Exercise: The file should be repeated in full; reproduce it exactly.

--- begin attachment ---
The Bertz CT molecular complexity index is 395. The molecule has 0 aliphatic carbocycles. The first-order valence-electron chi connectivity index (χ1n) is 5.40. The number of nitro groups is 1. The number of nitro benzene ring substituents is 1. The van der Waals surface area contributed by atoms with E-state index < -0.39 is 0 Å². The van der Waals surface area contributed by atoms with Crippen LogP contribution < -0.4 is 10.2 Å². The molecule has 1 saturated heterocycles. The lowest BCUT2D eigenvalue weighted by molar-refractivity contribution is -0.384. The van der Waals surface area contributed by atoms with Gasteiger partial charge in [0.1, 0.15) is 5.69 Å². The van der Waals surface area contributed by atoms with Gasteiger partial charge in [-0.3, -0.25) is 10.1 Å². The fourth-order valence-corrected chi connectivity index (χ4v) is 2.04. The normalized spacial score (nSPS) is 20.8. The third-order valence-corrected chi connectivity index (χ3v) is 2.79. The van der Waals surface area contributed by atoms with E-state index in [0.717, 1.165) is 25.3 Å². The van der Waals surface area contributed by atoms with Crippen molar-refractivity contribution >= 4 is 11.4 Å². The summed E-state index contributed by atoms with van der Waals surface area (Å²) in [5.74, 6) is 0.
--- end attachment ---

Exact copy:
The Bertz CT molecular complexity index is 395. The molecule has 0 aliphatic carbocycles. The first-order valence-electron chi connectivity index (χ1n) is 5.40. The number of nitro groups is 1. The number of nitro benzene ring substituents is 1. The van der Waals surface area contributed by atoms with E-state index < -0.39 is 0 Å². The van der Waals surface area contributed by atoms with Crippen LogP contribution < -0.4 is 10.2 Å². The molecule has 1 saturated heterocycles. The lowest BCUT2D eigenvalue weighted by molar-refractivity contribution is -0.384. The van der Waals surface area contributed by atoms with Gasteiger partial charge in [0.1, 0.15) is 5.69 Å². The van der Waals surface area contributed by atoms with Gasteiger partial charge in [-0.3, -0.25) is 10.1 Å². The fourth-order valence-corrected chi connectivity index (χ4v) is 2.04. The normalized spacial score (nSPS) is 20.8. The third-order valence-corrected chi connectivity index (χ3v) is 2.79. The van der Waals surface area contributed by atoms with E-state index in [0.717, 1.165) is 25.3 Å². The van der Waals surface area contributed by atoms with Crippen molar-refractivity contribution >= 4 is 11.4 Å². The summed E-state index contributed by atoms with van der Waals surface area (Å²) in [5.74, 6) is 0.